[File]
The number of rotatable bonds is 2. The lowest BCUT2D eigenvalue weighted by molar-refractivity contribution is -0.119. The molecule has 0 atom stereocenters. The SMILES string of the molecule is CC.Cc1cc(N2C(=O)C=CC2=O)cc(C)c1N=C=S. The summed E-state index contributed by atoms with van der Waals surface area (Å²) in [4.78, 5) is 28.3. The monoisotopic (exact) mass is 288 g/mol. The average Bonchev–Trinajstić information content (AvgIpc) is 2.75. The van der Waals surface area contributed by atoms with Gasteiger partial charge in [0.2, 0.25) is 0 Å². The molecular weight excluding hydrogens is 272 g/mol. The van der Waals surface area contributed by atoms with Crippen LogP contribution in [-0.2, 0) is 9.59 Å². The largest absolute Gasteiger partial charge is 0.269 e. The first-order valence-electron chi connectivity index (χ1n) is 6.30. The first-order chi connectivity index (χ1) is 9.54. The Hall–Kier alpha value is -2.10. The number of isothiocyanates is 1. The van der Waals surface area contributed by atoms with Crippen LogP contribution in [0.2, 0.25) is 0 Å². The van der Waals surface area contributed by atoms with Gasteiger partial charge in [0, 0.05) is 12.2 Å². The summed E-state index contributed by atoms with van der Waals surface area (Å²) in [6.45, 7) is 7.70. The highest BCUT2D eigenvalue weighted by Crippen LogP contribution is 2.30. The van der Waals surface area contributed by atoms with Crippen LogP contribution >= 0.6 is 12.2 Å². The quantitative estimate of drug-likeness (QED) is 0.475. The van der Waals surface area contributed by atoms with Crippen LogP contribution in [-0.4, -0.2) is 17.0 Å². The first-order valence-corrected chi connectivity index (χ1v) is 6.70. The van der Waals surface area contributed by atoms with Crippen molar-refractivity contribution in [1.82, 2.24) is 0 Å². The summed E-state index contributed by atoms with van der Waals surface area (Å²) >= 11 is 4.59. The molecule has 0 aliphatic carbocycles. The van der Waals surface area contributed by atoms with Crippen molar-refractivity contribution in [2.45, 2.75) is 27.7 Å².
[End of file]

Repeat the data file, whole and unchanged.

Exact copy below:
The number of rotatable bonds is 2. The lowest BCUT2D eigenvalue weighted by molar-refractivity contribution is -0.119. The molecule has 0 atom stereocenters. The SMILES string of the molecule is CC.Cc1cc(N2C(=O)C=CC2=O)cc(C)c1N=C=S. The summed E-state index contributed by atoms with van der Waals surface area (Å²) in [4.78, 5) is 28.3. The monoisotopic (exact) mass is 288 g/mol. The average Bonchev–Trinajstić information content (AvgIpc) is 2.75. The van der Waals surface area contributed by atoms with Gasteiger partial charge in [0.2, 0.25) is 0 Å². The molecular weight excluding hydrogens is 272 g/mol. The van der Waals surface area contributed by atoms with Crippen LogP contribution in [-0.2, 0) is 9.59 Å². The largest absolute Gasteiger partial charge is 0.269 e. The first-order valence-electron chi connectivity index (χ1n) is 6.30. The first-order chi connectivity index (χ1) is 9.54. The Hall–Kier alpha value is -2.10. The number of isothiocyanates is 1. The van der Waals surface area contributed by atoms with Crippen LogP contribution in [0.2, 0.25) is 0 Å². The van der Waals surface area contributed by atoms with Gasteiger partial charge in [0, 0.05) is 12.2 Å². The summed E-state index contributed by atoms with van der Waals surface area (Å²) in [6.45, 7) is 7.70. The highest BCUT2D eigenvalue weighted by Crippen LogP contribution is 2.30. The van der Waals surface area contributed by atoms with Crippen LogP contribution >= 0.6 is 12.2 Å². The quantitative estimate of drug-likeness (QED) is 0.475. The van der Waals surface area contributed by atoms with Crippen LogP contribution in [-0.4, -0.2) is 17.0 Å². The first-order valence-corrected chi connectivity index (χ1v) is 6.70. The van der Waals surface area contributed by atoms with Crippen molar-refractivity contribution in [1.82, 2.24) is 0 Å². The summed E-state index contributed by atoms with van der Waals surface area (Å²) >= 11 is 4.59. The molecule has 0 aliphatic carbocycles. The van der Waals surface area contributed by atoms with Crippen molar-refractivity contribution in [2.45, 2.75) is 27.7 Å².